Last week I started talking about the first steps you should take in planning your wedding, and that list continues this week with step number two. After you pick your date, the most logical and helpful thing to do is to pick your venue. Some venues may not be an option for your date, but unless it’s your absolute dream location, don’t let it throw you for a loop. In fact, you want some places to be unavailable so that you can automatically cross them off your list and move along. As for picking the right venue I can’t tell you where to get married, but I can give you a few things to keep in mind when you are deciding.
You don’t have to already have your guest list inked out, but you should have a general idea of how many people you will be inviting before you go venue shopping. Aside from price, the biggest factor that will determine whether or not a site will work, is whether or not it can accommodate and also not overwhelm your crowd. This means when you’re scrolling through the internet looking for places, be sure to check capacity first.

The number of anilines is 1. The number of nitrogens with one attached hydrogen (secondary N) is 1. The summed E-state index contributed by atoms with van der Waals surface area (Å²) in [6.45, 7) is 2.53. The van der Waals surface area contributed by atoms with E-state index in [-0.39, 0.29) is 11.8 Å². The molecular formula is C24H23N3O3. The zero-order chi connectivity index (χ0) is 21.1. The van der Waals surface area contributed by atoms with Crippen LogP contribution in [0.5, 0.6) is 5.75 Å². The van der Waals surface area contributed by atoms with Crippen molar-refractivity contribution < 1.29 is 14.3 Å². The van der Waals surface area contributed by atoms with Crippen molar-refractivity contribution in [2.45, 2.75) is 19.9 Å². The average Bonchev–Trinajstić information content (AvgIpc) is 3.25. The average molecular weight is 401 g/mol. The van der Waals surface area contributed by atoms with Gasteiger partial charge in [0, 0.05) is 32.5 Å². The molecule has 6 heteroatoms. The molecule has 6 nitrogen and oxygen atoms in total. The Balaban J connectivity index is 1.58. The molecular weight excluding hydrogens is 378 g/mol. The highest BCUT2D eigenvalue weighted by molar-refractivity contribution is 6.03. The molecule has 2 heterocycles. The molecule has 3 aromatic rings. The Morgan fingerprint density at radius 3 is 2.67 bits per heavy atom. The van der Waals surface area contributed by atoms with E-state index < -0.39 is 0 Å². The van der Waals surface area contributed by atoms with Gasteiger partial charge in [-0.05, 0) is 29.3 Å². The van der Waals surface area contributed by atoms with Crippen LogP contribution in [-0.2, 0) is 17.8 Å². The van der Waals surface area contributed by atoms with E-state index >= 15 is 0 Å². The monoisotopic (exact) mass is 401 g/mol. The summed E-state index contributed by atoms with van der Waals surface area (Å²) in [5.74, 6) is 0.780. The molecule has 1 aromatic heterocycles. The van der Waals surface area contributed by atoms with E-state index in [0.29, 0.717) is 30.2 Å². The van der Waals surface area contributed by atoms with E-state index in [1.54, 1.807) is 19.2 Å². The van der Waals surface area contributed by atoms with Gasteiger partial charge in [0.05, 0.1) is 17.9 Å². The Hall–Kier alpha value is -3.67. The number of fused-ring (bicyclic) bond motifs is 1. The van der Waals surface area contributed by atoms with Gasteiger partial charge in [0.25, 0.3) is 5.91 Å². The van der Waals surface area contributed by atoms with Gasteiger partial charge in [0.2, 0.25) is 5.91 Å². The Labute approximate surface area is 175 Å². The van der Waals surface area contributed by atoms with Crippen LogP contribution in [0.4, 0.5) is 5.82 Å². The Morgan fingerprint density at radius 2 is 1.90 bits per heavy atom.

Baltimore and D.C. have some amazing places to get married, but they don’t always have amazing parking lots. Some venues require you to hire a valet service, some suggest street parking, and others recommend a shuttle from the hotel to the ceremony and so on. Valet and shuttle services are a great option as long as you have the budget for it, and street parking is fine if the majority of your guests are familiar with the area and comfortable parallel parking. There are always solutions to parking problems, and a lack of parking should never completely rule out a venue, but it should definitely be on the top of the pros and cons list.
Most places that are set up to do weddings will have a detailed and somewhat lengthy list of what is and isn’t allowed. It’s pretty standard and pretty common sense, but it can be a big factor in whether or not you choose a venue. Some venues, generally more historic ones, do not allow red wine, many venues only allow you to use their approved vendors and some venues double book and thus limit your time. Again, all of these restrictions are workable, but make sure you know about them in advance.